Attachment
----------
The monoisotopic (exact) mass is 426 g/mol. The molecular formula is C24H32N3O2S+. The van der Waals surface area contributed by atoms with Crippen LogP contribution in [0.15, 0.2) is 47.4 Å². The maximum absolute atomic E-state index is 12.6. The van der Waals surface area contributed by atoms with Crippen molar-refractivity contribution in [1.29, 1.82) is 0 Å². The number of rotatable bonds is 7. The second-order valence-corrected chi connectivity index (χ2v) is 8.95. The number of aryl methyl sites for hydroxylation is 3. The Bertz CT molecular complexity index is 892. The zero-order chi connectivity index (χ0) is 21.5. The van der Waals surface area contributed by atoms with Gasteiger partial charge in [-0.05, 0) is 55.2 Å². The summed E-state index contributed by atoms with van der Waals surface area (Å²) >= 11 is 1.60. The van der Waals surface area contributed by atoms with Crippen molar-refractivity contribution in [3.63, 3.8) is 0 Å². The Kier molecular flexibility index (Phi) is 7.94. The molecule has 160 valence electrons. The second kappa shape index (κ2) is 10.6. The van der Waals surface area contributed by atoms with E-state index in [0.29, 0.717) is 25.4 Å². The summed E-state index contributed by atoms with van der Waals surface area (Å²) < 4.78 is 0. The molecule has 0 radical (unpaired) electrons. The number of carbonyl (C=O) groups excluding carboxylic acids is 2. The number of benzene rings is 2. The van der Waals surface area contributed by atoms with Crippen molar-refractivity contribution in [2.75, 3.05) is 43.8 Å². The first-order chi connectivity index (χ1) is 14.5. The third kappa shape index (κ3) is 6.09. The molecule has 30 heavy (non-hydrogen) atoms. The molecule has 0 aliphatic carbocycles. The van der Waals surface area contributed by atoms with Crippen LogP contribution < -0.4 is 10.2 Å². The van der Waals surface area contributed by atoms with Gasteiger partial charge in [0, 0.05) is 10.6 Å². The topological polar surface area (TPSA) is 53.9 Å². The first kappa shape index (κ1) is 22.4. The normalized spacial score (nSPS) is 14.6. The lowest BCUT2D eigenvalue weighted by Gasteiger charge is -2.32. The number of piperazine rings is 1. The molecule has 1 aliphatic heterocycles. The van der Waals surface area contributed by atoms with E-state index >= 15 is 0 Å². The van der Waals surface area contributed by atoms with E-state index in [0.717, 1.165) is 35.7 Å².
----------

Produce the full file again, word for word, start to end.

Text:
The monoisotopic (exact) mass is 426 g/mol. The molecular formula is C24H32N3O2S+. The van der Waals surface area contributed by atoms with Crippen LogP contribution in [0.15, 0.2) is 47.4 Å². The maximum absolute atomic E-state index is 12.6. The van der Waals surface area contributed by atoms with Crippen molar-refractivity contribution in [1.29, 1.82) is 0 Å². The number of rotatable bonds is 7. The second-order valence-corrected chi connectivity index (χ2v) is 8.95. The number of aryl methyl sites for hydroxylation is 3. The Bertz CT molecular complexity index is 892. The zero-order chi connectivity index (χ0) is 21.5. The van der Waals surface area contributed by atoms with Gasteiger partial charge in [-0.05, 0) is 55.2 Å². The summed E-state index contributed by atoms with van der Waals surface area (Å²) >= 11 is 1.60. The van der Waals surface area contributed by atoms with Crippen molar-refractivity contribution in [3.63, 3.8) is 0 Å². The Kier molecular flexibility index (Phi) is 7.94. The molecule has 160 valence electrons. The second kappa shape index (κ2) is 10.6. The van der Waals surface area contributed by atoms with E-state index in [0.29, 0.717) is 25.4 Å². The summed E-state index contributed by atoms with van der Waals surface area (Å²) < 4.78 is 0. The molecule has 0 radical (unpaired) electrons. The number of carbonyl (C=O) groups excluding carboxylic acids is 2. The number of benzene rings is 2. The van der Waals surface area contributed by atoms with Crippen molar-refractivity contribution in [2.75, 3.05) is 43.8 Å². The first-order chi connectivity index (χ1) is 14.5. The third kappa shape index (κ3) is 6.09. The molecule has 30 heavy (non-hydrogen) atoms. The molecule has 0 aliphatic carbocycles. The van der Waals surface area contributed by atoms with Crippen LogP contribution < -0.4 is 10.2 Å². The van der Waals surface area contributed by atoms with Gasteiger partial charge in [0, 0.05) is 10.6 Å². The topological polar surface area (TPSA) is 53.9 Å². The first kappa shape index (κ1) is 22.4. The normalized spacial score (nSPS) is 14.6. The lowest BCUT2D eigenvalue weighted by Gasteiger charge is -2.32. The number of piperazine rings is 1. The molecule has 1 aliphatic heterocycles. The van der Waals surface area contributed by atoms with E-state index >= 15 is 0 Å². The van der Waals surface area contributed by atoms with E-state index in [0.717, 1.165) is 35.7 Å².